Jenifer Langosch posted an article at 3:40 today saying that the Pirates and McLouth appear to be headed for a hearing.

Blogger Ed Edmonds -- 2/16/2009 5:41 PM  


Derrick Goold of the St. Louis Post-Dispatch reports that the Cardinals have reached agreement with Ryan Ludwick on a one-year deal.

ESPN.com's Jayson Stark has learned that the deal is worth $3.7MM and carries another $100K in incentives.

Blogger Pbenn001 -- 2/16/2009 7:24 PM  


Also Ed, I don't know if you're interested in any of this, but below I've posted below some thoughts about Type A free agents and how the MLB might help them and some teams out to get them off the market.

MONDAY: Ken Rosenthal of FOX Sports has more on the topic. He says:

Major League Baseball, the players' union, the Diamondbacks and Cruz's agents are in discussions to facilitate a sign-and-trade involving Cruz that adheres to the collective-bargaining agreement. Free agents cannot be traded before June 15 without their consent, but the union will permit Cruz and other Type A players to waive that right, according to Rob Manfred, baseball's executive vice-president of labor relations.

Rosenthal says the D'Backs are not discussing this kind of scenario with Hudson's agents, and it's unknown whether Cabrera and the White Sox are talking about it. Rosenthal says there would be a window, perhaps 48 hours, for the team to make a deal. If no deal is made then the player would remain a free agent.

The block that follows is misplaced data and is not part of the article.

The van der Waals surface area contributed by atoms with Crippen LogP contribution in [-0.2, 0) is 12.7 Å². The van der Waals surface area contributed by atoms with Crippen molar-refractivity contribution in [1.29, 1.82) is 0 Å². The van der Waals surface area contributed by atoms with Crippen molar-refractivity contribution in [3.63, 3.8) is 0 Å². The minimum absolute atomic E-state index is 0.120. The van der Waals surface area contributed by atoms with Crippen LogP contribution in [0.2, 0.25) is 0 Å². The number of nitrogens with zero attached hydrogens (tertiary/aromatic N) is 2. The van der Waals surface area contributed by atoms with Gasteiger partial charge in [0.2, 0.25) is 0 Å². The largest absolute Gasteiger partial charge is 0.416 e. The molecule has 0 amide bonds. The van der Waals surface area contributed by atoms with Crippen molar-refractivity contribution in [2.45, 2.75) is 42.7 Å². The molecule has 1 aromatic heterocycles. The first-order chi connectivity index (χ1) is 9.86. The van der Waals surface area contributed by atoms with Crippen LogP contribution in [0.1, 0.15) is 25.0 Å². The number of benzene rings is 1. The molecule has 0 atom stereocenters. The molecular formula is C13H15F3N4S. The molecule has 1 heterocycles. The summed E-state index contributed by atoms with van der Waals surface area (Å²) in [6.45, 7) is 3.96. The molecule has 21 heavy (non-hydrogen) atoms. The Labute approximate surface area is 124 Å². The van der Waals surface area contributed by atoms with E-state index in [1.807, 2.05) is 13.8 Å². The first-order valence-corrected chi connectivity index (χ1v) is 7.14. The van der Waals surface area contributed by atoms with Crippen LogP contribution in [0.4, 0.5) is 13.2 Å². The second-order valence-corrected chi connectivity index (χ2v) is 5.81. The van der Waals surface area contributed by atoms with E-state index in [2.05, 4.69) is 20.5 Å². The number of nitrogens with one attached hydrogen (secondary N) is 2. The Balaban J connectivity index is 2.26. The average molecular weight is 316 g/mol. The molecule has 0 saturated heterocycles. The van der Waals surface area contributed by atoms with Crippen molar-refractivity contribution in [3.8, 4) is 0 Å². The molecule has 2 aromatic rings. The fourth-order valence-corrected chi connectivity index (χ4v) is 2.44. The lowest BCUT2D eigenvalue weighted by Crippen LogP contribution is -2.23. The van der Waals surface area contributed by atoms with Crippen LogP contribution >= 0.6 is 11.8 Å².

SUNDAY: La Velle E. Neal of the Minneapolis Star-Tribune suggests MLB might allow for a workaround for Type A free agents:

There have been rumblings that Major League Baseball, which is aware that Type A free agents like Juan Cruz and infielders Orlando Hudson and Orlando Cabrera have been hindered by the compensation rules, are willing to make it easier for teams to sign then trade those free agents. For example, Arizona could sign Cruz to a contract that the Twins are willing to take on. The Twins and Diamondbacks would then work out a trade for Cruz. The Twins could land Cruz without losing a draft pick.

No word on what MLB would do to facilitate these sign n' trades. Perhaps they'd just give their approval.

Neal notes that the Twins have discussed Cruz internally, but wouldn't be willing to give up their #23 pick in the June draft for him. Also keep in mind that the Twins just brought in reliever Luis Ayala.

Blogger Pbenn001 -- 2/16/2009 7:27 PM